Hell, yeah: members of the 369th Infantry arrive back in New York
booksWorld War Z author Max Brooks honours WW1's Harlem Hellfighters in new graphic novel
Arts and Entertainment
Beer as folk: Vincent Franklin and Cyril Nri (centre) in ‘Cucumber’
tvReview: This slice of gay life in Manchester has universal appeal
Arts and Entertainment
‘A Day at the Races’ still stands up well today
Have you tried new the Independent Digital Edition apps?
Arts and Entertainment

ebooksNow available in paperback
Arts and Entertainment

Arts and Entertainment
‘The Royals’ – a ‘twisted, soapy take on England’s first family’
tvAnd its producers have already announced a second season...
Arts and Entertainment
Kraftwerk performing at the Neue Nationalgalerie (New National Gallery) museum in Berlin earlier this month
musicWhy a bunch of academics consider German electropoppers Kraftwerk worthy of their own symposium
Arts and Entertainment
Icelandic singer Bjork has been forced to release her album early after an online leak

Arts and Entertainment
Colin Firth as Harry Hart in Kingsman: The Secret Service

Arts and Entertainment
Brian Blessed as King Lear in the Guildford Shakespeare Company's performance of the play

Arts and Entertainment
In the picture: Anthony LaPaglia and Martin Freeman in 'The Eichmann Show'

Arts and Entertainment
Anne Kirkbride and Bill Roache as Deirdre and Ken Barlow in Coronation Street

tvThe actress has died aged 60
Arts and Entertainment
Marianne Jean-Baptiste defends Joe Miller in Broadchurch series two

Arts and Entertainment
The frill of it all: Hattie Morahan in 'The Changeling'

Arts and Entertainment
Gillian Anderson and David Duchovny may reunite for The X Files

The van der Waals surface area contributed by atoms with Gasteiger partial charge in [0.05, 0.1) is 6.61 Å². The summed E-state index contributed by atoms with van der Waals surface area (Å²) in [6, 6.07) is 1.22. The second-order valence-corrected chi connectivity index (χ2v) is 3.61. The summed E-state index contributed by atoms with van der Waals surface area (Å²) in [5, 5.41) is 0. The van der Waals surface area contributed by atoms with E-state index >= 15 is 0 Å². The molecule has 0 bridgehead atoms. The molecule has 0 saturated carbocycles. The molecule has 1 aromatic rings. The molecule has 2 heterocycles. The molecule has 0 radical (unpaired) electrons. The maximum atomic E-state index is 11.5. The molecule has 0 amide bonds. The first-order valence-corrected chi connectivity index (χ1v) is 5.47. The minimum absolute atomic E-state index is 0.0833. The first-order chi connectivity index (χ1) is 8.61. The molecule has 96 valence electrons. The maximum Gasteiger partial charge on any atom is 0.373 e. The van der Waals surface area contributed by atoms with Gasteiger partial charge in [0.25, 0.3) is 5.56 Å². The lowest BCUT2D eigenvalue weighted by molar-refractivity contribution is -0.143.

Arts and Entertainment
Jeremy Clarkson, left, and Richard Hammond upset the locals in South America
A young woman punched a police officer after attending a gig by US rapper Snoop Dogg
Arts and Entertainment
Reese Witherspoon starring in 'Wild'

It's hard not to warm to Reese Witherspoon's heroismfilm
Arts and Entertainment
Word up: Robbie Coltrane as dictionary guru Doctor Johnson in the classic sitcom Blackadder the Third

Arts and Entertainment
The Oscar nominations are due to be announced today

Oscars 2015
Arts and Entertainment
Hacked off: Maisie Williams in ‘Cyberbully’

Maisie Williams single-handedly rises to the challenge

Arts and Entertainment
Eddie Redmayne in The Theory of Everything and Benedict Cumberbatch in The Imitation Game are both nominated at the Bafta Film Awards
Latest stories from i100
Have you tried new the Independent Digital Edition apps?

ES Rentals

    Independent Dating

    By clicking 'Search' you
    are agreeing to our
    Terms of Use.

    Isis hostage crisis: Militant group stands strong as its numerous enemies fail to find a common plan to defeat it

    Isis stands strong as its numerous enemies fail to find a common plan to defeat it

    The jihadis are being squeezed militarily and economically, but there is no sign of an implosion, says Patrick Cockburn
    Virtual reality thrusts viewers into the frontline of global events - and puts film-goers at the heart of the action